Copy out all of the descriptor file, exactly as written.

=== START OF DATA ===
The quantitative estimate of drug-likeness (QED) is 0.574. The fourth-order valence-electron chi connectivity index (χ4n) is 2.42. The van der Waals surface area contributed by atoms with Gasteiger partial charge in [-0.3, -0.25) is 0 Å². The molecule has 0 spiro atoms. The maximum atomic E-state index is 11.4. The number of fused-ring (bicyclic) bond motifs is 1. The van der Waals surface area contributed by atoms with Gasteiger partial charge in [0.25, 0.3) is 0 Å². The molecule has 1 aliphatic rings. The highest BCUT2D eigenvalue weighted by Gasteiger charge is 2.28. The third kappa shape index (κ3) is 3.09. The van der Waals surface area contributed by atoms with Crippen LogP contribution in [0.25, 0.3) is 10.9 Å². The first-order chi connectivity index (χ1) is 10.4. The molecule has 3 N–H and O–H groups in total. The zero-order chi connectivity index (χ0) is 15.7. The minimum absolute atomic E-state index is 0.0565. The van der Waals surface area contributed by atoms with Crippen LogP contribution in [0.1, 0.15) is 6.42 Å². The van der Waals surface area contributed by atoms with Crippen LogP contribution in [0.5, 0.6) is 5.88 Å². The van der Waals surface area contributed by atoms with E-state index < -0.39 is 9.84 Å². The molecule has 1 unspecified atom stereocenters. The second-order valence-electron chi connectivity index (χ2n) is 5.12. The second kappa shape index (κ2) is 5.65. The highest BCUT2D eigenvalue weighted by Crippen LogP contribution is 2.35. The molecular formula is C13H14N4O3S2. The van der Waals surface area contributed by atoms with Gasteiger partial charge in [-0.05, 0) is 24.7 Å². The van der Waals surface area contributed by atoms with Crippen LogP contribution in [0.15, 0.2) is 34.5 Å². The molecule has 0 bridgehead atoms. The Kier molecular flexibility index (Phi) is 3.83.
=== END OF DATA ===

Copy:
The quantitative estimate of drug-likeness (QED) is 0.574. The fourth-order valence-electron chi connectivity index (χ4n) is 2.42. The van der Waals surface area contributed by atoms with Gasteiger partial charge in [-0.3, -0.25) is 0 Å². The molecule has 0 spiro atoms. The maximum atomic E-state index is 11.4. The number of fused-ring (bicyclic) bond motifs is 1. The van der Waals surface area contributed by atoms with Gasteiger partial charge in [0.25, 0.3) is 0 Å². The molecule has 1 aliphatic rings. The highest BCUT2D eigenvalue weighted by Gasteiger charge is 2.28. The third kappa shape index (κ3) is 3.09. The van der Waals surface area contributed by atoms with Crippen LogP contribution in [0.25, 0.3) is 10.9 Å². The first-order chi connectivity index (χ1) is 10.4. The molecule has 3 N–H and O–H groups in total. The zero-order chi connectivity index (χ0) is 15.7. The minimum absolute atomic E-state index is 0.0565. The van der Waals surface area contributed by atoms with Crippen LogP contribution in [0.1, 0.15) is 6.42 Å². The van der Waals surface area contributed by atoms with Crippen LogP contribution in [0.5, 0.6) is 5.88 Å². The van der Waals surface area contributed by atoms with E-state index < -0.39 is 9.84 Å². The molecule has 1 unspecified atom stereocenters. The second-order valence-electron chi connectivity index (χ2n) is 5.12. The second kappa shape index (κ2) is 5.65. The highest BCUT2D eigenvalue weighted by Crippen LogP contribution is 2.35. The molecular formula is C13H14N4O3S2. The van der Waals surface area contributed by atoms with Gasteiger partial charge in [-0.05, 0) is 24.7 Å². The van der Waals surface area contributed by atoms with Crippen LogP contribution in [0.15, 0.2) is 34.5 Å². The molecule has 0 bridgehead atoms. The Kier molecular flexibility index (Phi) is 3.83.